Many small business owners look to the Small Business Administration (SBA) to help with financing to turn that great business idea into a profitable business reality. Naturally, the SBA wants to make loans that have the greatest chance of being paid back, and they do that by conducting research on prospective borrowers’ credit history, as well as their current finances.

The SBA began using credit scoring in 2012 under the Small Loan Advantage program, an incentive program to motivate growth by providing lower-dollar 7(a) loans to smaller businesses. Since 2014, credit scoring has been used on all 7(a) loans up to $350,000 (excluding SBA Express and Export Express).

The SBA credit scoring tool uses the FICO® Small Business Scoring Service® product (SBSS) to expedite credit decisions. According to the SBA website, “[The SBSS credit scoring tool] draws on multiple data sources and more than 100 combinations of consumer and business analytical models to help streamline the loan approval process. The overall statistics on SBA’s $60 billion-plus portfolio show that businesses with scores at, or above the designated cut-off have had very good payment history.”1

To qualify for any SBA guaranty on business loans of $350,000 or less, a business must maintain an SBSS score of 140 or better. Your company’s SBSS score may also affect your ability to access capital from traditional lenders, like banks, as well as from alternative or online business lenders.

What is the SBSS Score? In the early 1990s the Fair Isaac Corporation (FICO) developed SBSS as a way to score business credit. It is the same company that developed the FICO score commonly used to rank personal credit. 

What determines the score? Although FICO’s formula is proprietary, in general each company’s SBSS score is based on two key risk barometers: (1) the company’s history of payments; and (2) the financial and personal credit histories of company principals. Scores range from 0 to 300.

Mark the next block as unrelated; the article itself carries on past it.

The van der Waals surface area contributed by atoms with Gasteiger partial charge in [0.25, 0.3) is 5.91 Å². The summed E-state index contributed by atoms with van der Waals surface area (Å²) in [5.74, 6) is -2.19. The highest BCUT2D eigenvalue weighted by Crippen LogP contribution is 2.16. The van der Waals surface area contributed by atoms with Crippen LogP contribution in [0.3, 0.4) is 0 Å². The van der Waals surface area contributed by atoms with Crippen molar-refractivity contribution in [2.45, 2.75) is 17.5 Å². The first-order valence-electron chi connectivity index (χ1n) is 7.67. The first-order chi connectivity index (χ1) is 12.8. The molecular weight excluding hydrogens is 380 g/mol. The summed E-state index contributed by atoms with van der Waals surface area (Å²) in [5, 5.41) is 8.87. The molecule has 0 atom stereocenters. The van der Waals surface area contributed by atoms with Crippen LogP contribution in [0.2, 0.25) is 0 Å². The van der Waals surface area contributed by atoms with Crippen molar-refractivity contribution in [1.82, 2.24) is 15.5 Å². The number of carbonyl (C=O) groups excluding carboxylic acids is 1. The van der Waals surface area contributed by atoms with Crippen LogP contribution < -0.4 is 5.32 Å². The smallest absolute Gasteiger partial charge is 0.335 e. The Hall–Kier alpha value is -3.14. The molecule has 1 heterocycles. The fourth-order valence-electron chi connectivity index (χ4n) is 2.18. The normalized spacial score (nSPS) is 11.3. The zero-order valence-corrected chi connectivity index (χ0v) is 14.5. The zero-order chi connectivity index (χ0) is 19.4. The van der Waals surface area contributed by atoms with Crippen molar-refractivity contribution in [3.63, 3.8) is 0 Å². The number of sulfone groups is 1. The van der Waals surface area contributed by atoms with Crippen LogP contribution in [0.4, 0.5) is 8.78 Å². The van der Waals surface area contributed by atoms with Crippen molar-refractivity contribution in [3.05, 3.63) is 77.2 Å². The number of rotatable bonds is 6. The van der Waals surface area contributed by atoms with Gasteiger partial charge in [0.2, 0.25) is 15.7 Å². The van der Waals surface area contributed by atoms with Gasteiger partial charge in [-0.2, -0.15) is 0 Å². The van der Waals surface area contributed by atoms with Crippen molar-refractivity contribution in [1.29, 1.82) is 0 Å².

The supporting documentation to substantiate an SBSS score includes such documents as:

  • previous company loans
  • a history of payments to vendors, sub-contractors and other stakeholders
  • business capital assets (commercial property, equipment, intellectual properties, etc.
  • company receivables
  • credit histories of all principals – especially owners
  • pooled data available from other sources, from a mortgage to a college loan

If you have a brand-new company with no business history, you will probably have a low SBSS score, but even established small businesses depend heavily on the personal credit histories of their principals.  

How is the SBSS score used? It’s used to simplify the loan assessment process of lenders. Just as you have a personal credit score based on a history of payments, your company’s SBSS score simplifies the approval process undertaken by banks to evaluate a company’s application for loans or lines of credit.

Simply put, thousands of lenders – sources of business capital – use your company’s SBSS score to determine whether the business is worth the risk of a large capital loan. If the company fails to meet SBSS minimums, it becomes more difficult (and generally more expensive) to obtain business financing through traditional sources.

Before you apply for an SBA-backed loan, or a loan from any commercial lender, talk to the bank’s business professionals about ways to present your company most favorably and increase your SBSS score if that’s what needed to get qualified for financing.